Food on the Move program busy during COVID-19 crisis Food on the Move program busy during COVID-19 crisis
The Chesterfield Food Bank is supporting families hard hit by the COVID-19 pandemic and the economic crisis that has developed with massive store closings... Food on the Move program busy during COVID-19 crisis

The Chesterfield Food Bank is supporting families hard hit by the COVID-19 pandemic and the economic crisis that has developed with massive store closings and layoffs. Already feeding more than 16,000 Chesterfield residents in need; the food bank has registered nearly 5,000 new clients in the last six weeks.

“It was a bit overwhelming at first,” executive director Kim Hill said. “But my team was quick to respond to the challenge and set new procedures and programs in place.” She said that with safety in mind, the food bank “immediately” began a “protocol” involving hand sanitizer, gloves, and masks.

“We were trying to accomplish our goal with a minimum amount of contact and respect for one another.” Hill said. “As a result, we quickly moved to a drive-thru distribution procedure.” 

Clients normally park on the CFB property and come in to pick up a grocery cart full of food. At this time, cars drive in and pick up bags of food from a volunteer in the parking lot. Hill said the new routine is working well except for the long line of cars on the highway waiting for pickup. It helps no one to show up early thinking more food or a better choice of food is the result. All carts are roughly the same. The volume does not diminish as the number of people come in.

“VDOT (Virginia Department of Transportation) and the police department have been helping us manage the distribution on Friday nights,” said CFB office manager Kim Piper, who feels certain they will come up with the best solution. “We have had a terrific response from the community.”

When many of the senior volunteers became concerned about their health and stayed home, Piper worried about the shortage at first. But teachers began arriving to help and took their place of those who had to leave.

Piper said that the volunteers split into teams, one arriving Monday through Wednesday, the others Thursday through Saturday.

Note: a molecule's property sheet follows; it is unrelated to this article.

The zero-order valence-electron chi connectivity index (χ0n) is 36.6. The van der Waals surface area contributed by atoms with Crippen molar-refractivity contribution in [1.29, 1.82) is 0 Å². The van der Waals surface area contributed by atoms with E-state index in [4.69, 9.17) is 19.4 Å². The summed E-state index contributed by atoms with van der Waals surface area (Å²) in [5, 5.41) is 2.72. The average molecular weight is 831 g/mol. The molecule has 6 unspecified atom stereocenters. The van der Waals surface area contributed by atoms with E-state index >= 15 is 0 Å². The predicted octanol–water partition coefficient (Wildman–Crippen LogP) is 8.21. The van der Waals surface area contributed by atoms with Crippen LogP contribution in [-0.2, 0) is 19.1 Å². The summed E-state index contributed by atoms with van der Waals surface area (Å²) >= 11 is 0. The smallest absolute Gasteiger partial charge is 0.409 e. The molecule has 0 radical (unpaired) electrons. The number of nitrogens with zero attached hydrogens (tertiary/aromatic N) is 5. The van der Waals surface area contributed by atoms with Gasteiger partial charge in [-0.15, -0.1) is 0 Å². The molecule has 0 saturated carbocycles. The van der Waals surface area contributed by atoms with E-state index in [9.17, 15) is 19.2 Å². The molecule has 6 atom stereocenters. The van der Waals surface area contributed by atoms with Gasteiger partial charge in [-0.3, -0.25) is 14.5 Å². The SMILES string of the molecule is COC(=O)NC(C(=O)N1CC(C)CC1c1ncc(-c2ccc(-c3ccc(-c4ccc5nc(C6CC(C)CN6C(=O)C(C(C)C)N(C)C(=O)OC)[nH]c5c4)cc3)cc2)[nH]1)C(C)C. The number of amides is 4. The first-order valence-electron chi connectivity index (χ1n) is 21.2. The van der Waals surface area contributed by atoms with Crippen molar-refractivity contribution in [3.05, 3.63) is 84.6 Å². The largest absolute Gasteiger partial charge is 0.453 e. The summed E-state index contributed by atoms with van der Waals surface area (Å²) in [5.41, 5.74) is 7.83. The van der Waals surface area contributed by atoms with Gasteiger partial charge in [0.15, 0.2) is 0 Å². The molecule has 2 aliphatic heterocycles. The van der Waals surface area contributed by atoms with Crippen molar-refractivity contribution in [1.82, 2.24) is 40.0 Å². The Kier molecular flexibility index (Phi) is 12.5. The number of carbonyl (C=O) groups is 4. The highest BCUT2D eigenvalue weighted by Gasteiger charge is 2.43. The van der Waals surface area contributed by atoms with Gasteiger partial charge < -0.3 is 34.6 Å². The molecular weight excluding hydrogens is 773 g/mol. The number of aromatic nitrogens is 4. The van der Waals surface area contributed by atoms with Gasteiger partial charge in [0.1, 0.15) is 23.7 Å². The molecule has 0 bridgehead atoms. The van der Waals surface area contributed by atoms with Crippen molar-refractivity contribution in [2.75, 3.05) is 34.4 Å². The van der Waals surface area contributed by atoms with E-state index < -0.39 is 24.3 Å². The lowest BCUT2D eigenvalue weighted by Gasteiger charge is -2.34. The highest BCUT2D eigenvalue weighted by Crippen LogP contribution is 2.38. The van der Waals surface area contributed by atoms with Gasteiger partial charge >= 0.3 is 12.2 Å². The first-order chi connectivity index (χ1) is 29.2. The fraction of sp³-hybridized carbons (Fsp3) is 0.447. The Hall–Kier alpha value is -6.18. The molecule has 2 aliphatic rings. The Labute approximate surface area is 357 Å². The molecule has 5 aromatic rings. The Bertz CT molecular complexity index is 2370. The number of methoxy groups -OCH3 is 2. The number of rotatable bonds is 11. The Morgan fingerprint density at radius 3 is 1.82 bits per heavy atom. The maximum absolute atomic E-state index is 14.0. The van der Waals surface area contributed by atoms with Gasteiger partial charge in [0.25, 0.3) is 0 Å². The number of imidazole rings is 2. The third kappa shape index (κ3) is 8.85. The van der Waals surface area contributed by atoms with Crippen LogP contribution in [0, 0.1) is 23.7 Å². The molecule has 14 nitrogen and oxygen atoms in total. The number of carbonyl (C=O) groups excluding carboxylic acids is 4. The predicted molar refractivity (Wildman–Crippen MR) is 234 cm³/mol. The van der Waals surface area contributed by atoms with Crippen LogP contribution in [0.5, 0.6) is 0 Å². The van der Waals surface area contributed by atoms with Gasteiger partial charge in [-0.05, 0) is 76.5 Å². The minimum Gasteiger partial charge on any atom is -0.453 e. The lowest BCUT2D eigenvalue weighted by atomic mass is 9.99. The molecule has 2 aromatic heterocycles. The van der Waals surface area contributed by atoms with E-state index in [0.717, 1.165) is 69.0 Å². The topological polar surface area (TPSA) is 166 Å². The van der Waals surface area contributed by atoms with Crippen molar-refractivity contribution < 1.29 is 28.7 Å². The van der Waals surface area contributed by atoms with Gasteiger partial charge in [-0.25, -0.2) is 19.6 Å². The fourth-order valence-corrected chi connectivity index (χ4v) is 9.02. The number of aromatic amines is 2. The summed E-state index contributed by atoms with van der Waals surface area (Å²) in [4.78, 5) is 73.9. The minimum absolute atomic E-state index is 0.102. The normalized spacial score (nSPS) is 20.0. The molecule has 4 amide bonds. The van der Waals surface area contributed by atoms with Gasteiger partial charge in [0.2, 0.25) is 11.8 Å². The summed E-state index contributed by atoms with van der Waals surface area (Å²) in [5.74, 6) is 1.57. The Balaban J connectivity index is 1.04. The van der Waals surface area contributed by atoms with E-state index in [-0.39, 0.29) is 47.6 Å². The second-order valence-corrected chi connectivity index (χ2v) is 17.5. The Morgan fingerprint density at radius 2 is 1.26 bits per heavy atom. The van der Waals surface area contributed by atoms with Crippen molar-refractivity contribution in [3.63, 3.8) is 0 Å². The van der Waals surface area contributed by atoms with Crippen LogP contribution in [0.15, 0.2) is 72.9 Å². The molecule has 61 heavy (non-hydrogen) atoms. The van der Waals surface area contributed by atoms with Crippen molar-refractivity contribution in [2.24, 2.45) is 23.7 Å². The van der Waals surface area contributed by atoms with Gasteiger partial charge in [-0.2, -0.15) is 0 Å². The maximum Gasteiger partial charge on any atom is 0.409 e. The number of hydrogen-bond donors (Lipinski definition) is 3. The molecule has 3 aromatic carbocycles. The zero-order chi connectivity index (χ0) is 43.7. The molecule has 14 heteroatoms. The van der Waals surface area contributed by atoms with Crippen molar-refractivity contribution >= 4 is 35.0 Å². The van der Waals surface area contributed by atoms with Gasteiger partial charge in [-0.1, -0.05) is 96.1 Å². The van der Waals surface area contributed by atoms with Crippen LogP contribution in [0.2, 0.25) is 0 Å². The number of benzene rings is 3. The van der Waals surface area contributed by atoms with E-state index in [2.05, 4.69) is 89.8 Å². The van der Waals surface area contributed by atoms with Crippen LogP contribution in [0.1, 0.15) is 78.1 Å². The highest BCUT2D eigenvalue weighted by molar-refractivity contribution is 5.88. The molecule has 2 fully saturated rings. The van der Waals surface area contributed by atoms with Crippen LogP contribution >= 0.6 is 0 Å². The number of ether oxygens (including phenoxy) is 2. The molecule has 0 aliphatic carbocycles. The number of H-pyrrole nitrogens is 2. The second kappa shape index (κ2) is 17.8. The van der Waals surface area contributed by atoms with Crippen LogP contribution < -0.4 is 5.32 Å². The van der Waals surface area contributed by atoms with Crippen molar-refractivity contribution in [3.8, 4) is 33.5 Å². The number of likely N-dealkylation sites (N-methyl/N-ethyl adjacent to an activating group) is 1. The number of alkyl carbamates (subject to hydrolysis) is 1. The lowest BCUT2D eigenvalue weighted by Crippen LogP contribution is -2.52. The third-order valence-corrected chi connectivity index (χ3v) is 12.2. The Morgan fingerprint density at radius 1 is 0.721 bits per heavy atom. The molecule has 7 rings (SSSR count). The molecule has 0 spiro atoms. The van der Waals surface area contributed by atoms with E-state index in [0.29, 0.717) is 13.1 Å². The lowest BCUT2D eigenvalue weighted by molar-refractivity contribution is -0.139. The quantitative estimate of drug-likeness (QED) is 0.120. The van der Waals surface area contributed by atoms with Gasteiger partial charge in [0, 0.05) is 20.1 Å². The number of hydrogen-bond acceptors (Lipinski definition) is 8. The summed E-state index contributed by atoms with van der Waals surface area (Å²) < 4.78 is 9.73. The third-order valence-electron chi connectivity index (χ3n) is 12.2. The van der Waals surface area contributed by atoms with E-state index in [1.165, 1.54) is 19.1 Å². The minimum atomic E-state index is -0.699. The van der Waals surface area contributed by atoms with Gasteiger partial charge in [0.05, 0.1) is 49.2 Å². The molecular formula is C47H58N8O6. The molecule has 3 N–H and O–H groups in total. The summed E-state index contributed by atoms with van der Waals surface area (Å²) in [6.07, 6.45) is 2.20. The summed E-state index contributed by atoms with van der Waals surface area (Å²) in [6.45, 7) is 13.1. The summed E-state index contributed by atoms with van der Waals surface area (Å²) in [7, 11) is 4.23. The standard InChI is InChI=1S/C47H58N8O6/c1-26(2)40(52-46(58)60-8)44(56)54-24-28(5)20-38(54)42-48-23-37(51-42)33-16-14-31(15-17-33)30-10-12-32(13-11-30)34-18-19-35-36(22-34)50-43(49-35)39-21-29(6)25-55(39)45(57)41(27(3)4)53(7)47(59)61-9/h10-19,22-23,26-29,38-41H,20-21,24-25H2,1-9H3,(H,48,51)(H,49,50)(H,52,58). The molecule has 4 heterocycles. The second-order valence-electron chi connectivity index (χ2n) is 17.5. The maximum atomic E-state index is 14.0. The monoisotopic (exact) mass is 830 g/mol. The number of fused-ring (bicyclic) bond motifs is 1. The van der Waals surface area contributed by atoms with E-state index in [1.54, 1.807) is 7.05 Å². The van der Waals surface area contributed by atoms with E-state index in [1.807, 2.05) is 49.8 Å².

“Other groups have helped in significant ways too,” Piper said. “Servpro sent us volunteers. Shoney’s, Cicis, and Starbucks have given us food. And Papa John’s Pizza brought lunch for the staff and volunteers.”

Grocery stores and vendors have always been generous with donations of food, but under the current situation, donations from these sources have been cut in half. The food bank has always used Feedmore as their primary source for purchasing now, it will continue to do so. 

“We are able to purchase food at cents on the dollar through Feedmore,” Piper said. “And we will definitely have to purchase more food due to the circumstances.” The prospect of purchasing more food at a time when donations are down was concerning, but online donations have been very generous since the COVID-19 virus crisis began.

“We are so grateful for the generosity of so many,” Piper said, but we will need more donations to cover the expected costs of serving all of the clients we now serve.” A grocery cart of food is given to families who qualify once a month with an average of about 130 pounds of food in the cart. Seniors who qualify can pick up food twice a month. During this crisis, families can pick up food twice a month too. All clients must register at the office and update their statuses at each distribution pick up.

The food bank has also taken on the task of helping feed school children who were on the free or reduced lunch programs at their schools.

“We started with 10 breakfast and 10 lunch meals (two meals a day for five days), but that number will go to 12 starting next week,” Piper said. “We have already enrolled 1,430 children for this program and served 11,430 meals.” Families can register for the food bank free lunch program at the office on Iron Bridge Road.

Shipping and receiving clerk Hillary Langlois is glad to be helping others at such a critical time. “I enjoy how much good my job does for other people,” said Langlois. “I feel like God has given me an opportunity to serve, and I am thankful for it.”

“We’ve had a tremendous increase in the number of people we serve,” Hill said. “But our community is working together for the same goal of meeting the needs of families in Chesterfield. We have to work together to be successful.”